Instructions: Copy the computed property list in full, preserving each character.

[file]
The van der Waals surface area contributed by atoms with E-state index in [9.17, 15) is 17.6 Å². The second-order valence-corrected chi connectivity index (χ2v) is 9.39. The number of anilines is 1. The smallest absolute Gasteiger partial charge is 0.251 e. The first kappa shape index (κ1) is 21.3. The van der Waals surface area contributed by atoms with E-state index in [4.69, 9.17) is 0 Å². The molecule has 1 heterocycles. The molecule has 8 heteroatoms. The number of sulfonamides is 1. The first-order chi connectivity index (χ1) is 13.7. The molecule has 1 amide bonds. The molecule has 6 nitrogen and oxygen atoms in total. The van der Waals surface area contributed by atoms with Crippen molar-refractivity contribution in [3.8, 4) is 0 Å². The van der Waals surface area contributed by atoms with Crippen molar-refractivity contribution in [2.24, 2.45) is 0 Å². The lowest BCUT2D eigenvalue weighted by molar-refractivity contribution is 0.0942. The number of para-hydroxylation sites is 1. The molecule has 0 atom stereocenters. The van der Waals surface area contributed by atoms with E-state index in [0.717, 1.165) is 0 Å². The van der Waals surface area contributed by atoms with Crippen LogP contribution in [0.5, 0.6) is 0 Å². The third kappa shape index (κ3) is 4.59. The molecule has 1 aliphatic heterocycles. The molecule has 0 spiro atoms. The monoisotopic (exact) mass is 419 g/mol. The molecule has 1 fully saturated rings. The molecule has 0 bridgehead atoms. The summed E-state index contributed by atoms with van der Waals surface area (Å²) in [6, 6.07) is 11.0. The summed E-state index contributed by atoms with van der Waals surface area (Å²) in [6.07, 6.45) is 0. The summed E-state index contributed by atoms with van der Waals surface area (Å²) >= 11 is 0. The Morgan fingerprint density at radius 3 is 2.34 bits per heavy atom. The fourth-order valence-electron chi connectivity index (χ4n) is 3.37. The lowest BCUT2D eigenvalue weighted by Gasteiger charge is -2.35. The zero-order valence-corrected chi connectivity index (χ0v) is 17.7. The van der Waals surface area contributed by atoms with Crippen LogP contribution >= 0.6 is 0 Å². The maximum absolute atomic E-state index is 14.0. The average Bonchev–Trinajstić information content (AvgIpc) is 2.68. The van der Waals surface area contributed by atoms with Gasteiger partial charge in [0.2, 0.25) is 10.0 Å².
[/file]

The van der Waals surface area contributed by atoms with E-state index in [9.17, 15) is 17.6 Å². The second-order valence-corrected chi connectivity index (χ2v) is 9.39. The number of anilines is 1. The smallest absolute Gasteiger partial charge is 0.251 e. The first kappa shape index (κ1) is 21.3. The van der Waals surface area contributed by atoms with E-state index in [4.69, 9.17) is 0 Å². The molecule has 1 heterocycles. The molecule has 8 heteroatoms. The number of sulfonamides is 1. The first-order chi connectivity index (χ1) is 13.7. The molecule has 1 amide bonds. The molecule has 6 nitrogen and oxygen atoms in total. The van der Waals surface area contributed by atoms with Crippen molar-refractivity contribution in [3.8, 4) is 0 Å². The van der Waals surface area contributed by atoms with Crippen molar-refractivity contribution in [2.24, 2.45) is 0 Å². The lowest BCUT2D eigenvalue weighted by molar-refractivity contribution is 0.0942. The number of para-hydroxylation sites is 1. The molecule has 0 atom stereocenters. The van der Waals surface area contributed by atoms with E-state index in [0.717, 1.165) is 0 Å². The van der Waals surface area contributed by atoms with Crippen LogP contribution in [0.5, 0.6) is 0 Å². The third kappa shape index (κ3) is 4.59. The molecule has 1 aliphatic heterocycles. The molecule has 0 spiro atoms. The monoisotopic (exact) mass is 419 g/mol. The molecule has 1 fully saturated rings. The molecule has 0 bridgehead atoms. The summed E-state index contributed by atoms with van der Waals surface area (Å²) in [6, 6.07) is 11.0. The summed E-state index contributed by atoms with van der Waals surface area (Å²) in [6.07, 6.45) is 0. The summed E-state index contributed by atoms with van der Waals surface area (Å²) >= 11 is 0. The Morgan fingerprint density at radius 3 is 2.34 bits per heavy atom. The fourth-order valence-electron chi connectivity index (χ4n) is 3.37. The lowest BCUT2D eigenvalue weighted by Gasteiger charge is -2.35. The zero-order valence-corrected chi connectivity index (χ0v) is 17.7. The van der Waals surface area contributed by atoms with Crippen LogP contribution >= 0.6 is 0 Å². The maximum absolute atomic E-state index is 14.0. The average Bonchev–Trinajstić information content (AvgIpc) is 2.68. The van der Waals surface area contributed by atoms with Gasteiger partial charge in [0.2, 0.25) is 10.0 Å².